Adam Smith
Science & communications officer, ANH-Int

So: the report of the controversial, long-term rat feeding study of Monsanto’s genetically modified (GM) NK603 maize and Roundup (glyphosate) herbicide, performed by Professor Gilles-Eric Séralini et al, is being retracted. This is a clearly politically motivated decision by the journal Food and Chemical Toxicology (FCT), unjustifiable on scientific grounds alone, that continues a shameful pattern of science bowing to corporate interests.


Corporate enemy number one

The increased tumour incidence and shortened lifespan of rats observed in the admittedly imperfect Séralini et al study revealed disturbing implications about the longer-term toxicity of both Roundup herbicide and NK603 Roundup-tolerant GM maize. The knives have been out for Séralini et al ever since.

To its credit, FCT had acted honourably up to this point. It published letters both critical and supportive of the Séralini et al paper and allowed the French researchers to answer their critics in print.

Double standards

Now, however, the FCT’s editor, Dr A Wallace Hayes, has opted to retract Séralini et al’s 2012 paper. In Dr Hayes’ retraction statement, he spoke of “Legitimate cause for concern regarding both the number of animals in each study group and the particular strain selected”. Séralini et al have previously dealt with these exact criticisms in detail. The crucial point here is that all Séralini et al essentially did was extend Monsanto’s 2004 rat feeding protocol – also published in FCT – across the rats’ entire lifespan, while adding an extra arm studying the effects of Monsanto’s herbicide that accompanies NK603 in the field, Roundup. In short, as Prof Séralini pointed out in his official response to Dr Hayes, “A factual comparative analysis of [our] rat feeding trial...and the Monsanto trials clearly reveals that if the Séralini experiments are considered to be insufficient to demonstrate harm, logically, it must be the same for those carried out by Monsanto to prove safety.” EFSA, perhaps the most influential of Séralini et al’s critics, appears quietly to agree.

Politics, not science

In his statement, Dr Hayes also stressed that “Ultimately, the results presented (while not incorrect) are inconclusive, and therefore do not reach the threshold of publication for Food and Chemical Toxicology.

But hold on a minute. Science is surely an ongoing conversation between researchers, not a procession of definitive statements. When a paper is published that asks important questions or offers new avenues for further research, follow-up studies are performed and science moves on. That’s how it’s supposed to work, anyway – but as we’ve seen in cases like those of Dr Arpad Pusztai, Ignacio Chapela and David Quist, and Dr Judy Carman in the world of GM research, and Dr Andrew Wakefield elsewhere, the practice of science is all to easily derailed by corporate–governmental interests.

The scientific publishing industry even has guidelines, to which FCT is a signatory, specifying when retraction is appropriate. These clearly do not apply in the case of Séralini et al, as pointed out by the European Network of Scientists for Social and Environmental Responsibility (ENSSER).

Even Dr Hayes may appreciate the absurdity of the situation. In his retraction statement, he admits that his review of Séralini et al’s raw data “Found no evidence of fraud or intentional misrepresentation of the data”. We can only imagine his embarrassment at being forced to rely on the scientifically unsupportable ‘inconclusive results’ gambit to justify pulling the paper.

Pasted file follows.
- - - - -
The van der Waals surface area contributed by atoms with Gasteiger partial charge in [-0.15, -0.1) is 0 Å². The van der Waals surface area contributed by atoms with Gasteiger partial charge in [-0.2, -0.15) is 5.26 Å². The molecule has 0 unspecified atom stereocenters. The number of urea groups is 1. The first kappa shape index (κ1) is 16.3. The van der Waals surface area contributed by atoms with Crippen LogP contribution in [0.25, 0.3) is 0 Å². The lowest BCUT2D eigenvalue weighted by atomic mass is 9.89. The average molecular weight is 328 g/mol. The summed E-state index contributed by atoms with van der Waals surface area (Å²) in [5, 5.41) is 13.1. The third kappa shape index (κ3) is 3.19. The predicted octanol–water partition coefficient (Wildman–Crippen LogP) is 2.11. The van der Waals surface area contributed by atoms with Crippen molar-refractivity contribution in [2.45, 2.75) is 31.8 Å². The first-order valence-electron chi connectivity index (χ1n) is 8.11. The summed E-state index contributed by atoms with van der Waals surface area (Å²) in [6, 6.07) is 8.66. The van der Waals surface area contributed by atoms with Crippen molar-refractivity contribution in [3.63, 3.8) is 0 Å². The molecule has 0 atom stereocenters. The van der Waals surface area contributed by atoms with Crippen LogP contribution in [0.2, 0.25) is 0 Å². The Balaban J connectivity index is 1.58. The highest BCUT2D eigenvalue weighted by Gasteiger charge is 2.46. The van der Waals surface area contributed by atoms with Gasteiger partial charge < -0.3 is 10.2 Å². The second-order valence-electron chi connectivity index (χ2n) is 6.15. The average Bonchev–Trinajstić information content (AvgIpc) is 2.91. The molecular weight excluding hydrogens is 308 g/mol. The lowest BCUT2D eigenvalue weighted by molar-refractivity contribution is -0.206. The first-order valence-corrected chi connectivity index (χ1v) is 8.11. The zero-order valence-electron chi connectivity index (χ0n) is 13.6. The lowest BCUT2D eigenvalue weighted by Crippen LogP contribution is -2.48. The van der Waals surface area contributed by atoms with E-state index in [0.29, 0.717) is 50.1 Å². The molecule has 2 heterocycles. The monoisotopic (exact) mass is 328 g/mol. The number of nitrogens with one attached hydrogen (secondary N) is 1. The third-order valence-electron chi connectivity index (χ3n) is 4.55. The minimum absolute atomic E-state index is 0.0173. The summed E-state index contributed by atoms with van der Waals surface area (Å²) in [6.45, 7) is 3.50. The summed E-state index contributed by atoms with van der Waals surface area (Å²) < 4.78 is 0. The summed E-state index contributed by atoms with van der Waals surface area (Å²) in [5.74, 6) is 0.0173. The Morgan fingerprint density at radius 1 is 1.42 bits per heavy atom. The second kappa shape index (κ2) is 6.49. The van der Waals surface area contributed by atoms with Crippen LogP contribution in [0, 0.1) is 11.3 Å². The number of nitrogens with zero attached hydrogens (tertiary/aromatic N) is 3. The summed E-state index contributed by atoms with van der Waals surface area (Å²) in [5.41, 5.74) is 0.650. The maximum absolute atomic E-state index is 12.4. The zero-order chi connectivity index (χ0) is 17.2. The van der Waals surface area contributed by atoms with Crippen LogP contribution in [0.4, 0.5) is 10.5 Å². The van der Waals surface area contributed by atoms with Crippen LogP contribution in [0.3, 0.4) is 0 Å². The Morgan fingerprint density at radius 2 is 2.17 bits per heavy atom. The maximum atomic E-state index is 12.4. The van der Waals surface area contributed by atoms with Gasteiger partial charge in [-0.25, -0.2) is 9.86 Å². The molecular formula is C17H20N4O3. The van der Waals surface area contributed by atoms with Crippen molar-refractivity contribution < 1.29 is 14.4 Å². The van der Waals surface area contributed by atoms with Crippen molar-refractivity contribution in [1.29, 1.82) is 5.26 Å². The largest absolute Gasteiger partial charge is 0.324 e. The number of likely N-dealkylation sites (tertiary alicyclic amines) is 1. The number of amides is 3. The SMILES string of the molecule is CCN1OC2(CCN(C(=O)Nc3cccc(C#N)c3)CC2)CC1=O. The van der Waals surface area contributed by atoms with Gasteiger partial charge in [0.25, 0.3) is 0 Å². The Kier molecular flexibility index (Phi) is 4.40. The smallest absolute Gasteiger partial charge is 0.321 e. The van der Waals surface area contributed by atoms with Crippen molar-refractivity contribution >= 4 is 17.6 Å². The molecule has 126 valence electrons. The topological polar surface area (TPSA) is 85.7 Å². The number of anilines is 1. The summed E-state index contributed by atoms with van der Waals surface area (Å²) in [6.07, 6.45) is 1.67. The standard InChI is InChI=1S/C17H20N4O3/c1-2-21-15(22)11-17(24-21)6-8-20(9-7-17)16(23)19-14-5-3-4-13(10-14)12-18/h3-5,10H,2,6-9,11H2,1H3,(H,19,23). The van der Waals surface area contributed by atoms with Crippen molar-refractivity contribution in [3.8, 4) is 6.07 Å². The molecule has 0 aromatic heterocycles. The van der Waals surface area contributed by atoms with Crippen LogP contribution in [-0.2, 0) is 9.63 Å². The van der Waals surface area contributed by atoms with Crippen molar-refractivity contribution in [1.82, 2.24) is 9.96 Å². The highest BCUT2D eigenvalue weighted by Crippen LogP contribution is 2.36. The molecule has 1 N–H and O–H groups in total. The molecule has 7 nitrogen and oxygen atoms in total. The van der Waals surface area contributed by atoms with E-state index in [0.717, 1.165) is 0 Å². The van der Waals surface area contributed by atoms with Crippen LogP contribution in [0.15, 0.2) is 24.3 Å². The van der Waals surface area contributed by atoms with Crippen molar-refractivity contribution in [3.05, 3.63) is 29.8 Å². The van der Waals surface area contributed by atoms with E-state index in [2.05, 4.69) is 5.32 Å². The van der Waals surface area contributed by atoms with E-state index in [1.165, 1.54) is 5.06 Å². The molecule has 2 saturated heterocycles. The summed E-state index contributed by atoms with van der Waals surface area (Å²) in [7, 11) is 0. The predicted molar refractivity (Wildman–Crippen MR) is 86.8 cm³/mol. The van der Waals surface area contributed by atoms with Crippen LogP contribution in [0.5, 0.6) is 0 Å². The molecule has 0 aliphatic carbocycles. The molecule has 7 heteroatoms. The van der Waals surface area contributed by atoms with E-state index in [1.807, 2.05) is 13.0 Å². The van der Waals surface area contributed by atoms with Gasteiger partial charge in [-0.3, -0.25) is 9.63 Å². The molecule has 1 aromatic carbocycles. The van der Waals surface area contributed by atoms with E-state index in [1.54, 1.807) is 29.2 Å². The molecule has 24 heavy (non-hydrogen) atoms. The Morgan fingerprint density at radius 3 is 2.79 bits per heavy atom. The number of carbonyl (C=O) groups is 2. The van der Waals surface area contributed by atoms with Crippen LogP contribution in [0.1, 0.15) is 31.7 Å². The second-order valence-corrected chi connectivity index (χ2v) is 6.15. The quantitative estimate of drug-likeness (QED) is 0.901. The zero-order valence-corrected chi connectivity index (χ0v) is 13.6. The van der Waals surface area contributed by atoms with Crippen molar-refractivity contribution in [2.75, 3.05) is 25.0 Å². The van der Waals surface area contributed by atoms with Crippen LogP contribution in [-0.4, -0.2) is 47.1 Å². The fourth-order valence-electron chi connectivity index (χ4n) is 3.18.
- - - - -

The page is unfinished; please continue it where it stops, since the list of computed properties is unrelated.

Corporate science at Elsevier?

Meet Richard E Goodman. Mr Goodman was appointed to a brand-new position at FCT – Associate Editor for Biotechnology – in early 2013, several months after Séralini et al was published. He also used to work for Monsanto and has ongoing links with the International Life Sciences Institute (ILSI), a notorious big business front group. Soon after Mr Goodman was parachuted onto the FCT board, the journal retracted two articles, including a Brazilian paper that questioned the safety of the Bacillus thuringiensis (Bt) toxin present in many GM crops. Furthermore, FCT’s conflicts of interest don’t end there, and Elsevier, FCT’s publisher, has form.

All in all, we agree 100% with GMWatch: the “Journal retraction of Séralini study is illicit, unscientific, and unethical”.

Put even more simply: it’s bad science.

What next for Séralini et al?

Prof Séralini is so far standing firm against this outrageous – although sadly commonplace – hijacking of the scientific process by big business. He is refusing to voluntarily retract the paper and has threatened a lawsuit against FCT if it withdraws the article.

Another option would be to get his data published elsewhere – exactly as the Brazilian researchers did. If successful, republication would not only demonstrate the integrity of Prof Séralini’s group’s research; it would also draw inevitable attention to FCT’s politically driven retraction.

The final piece of context may come from two forthcoming, long-term GM studies being funded by the European Commission and the French government. The French study in particular was inspired by Séralini et al, and it will be interesting to observe the organisers’ response to recent events.

Foot, meet bullet

As much as this episode looks like a severe blow to the anti-GM movement – actually the ‘pro-real food’ movement – it may be that the GM lobby has actually shot itself in the foot. The GM cat has been out of the bag for some time, and the latest twist in the Séralini affair makes it screamingly obvious that the biotech industry will go to any lengths to keep the public in the dark. A very public lawsuit will only assist that enlightenment process.

Whatever Prof Séralini opts to do next, we wish him well.

You can stay abreast of Prof Séralini’s work at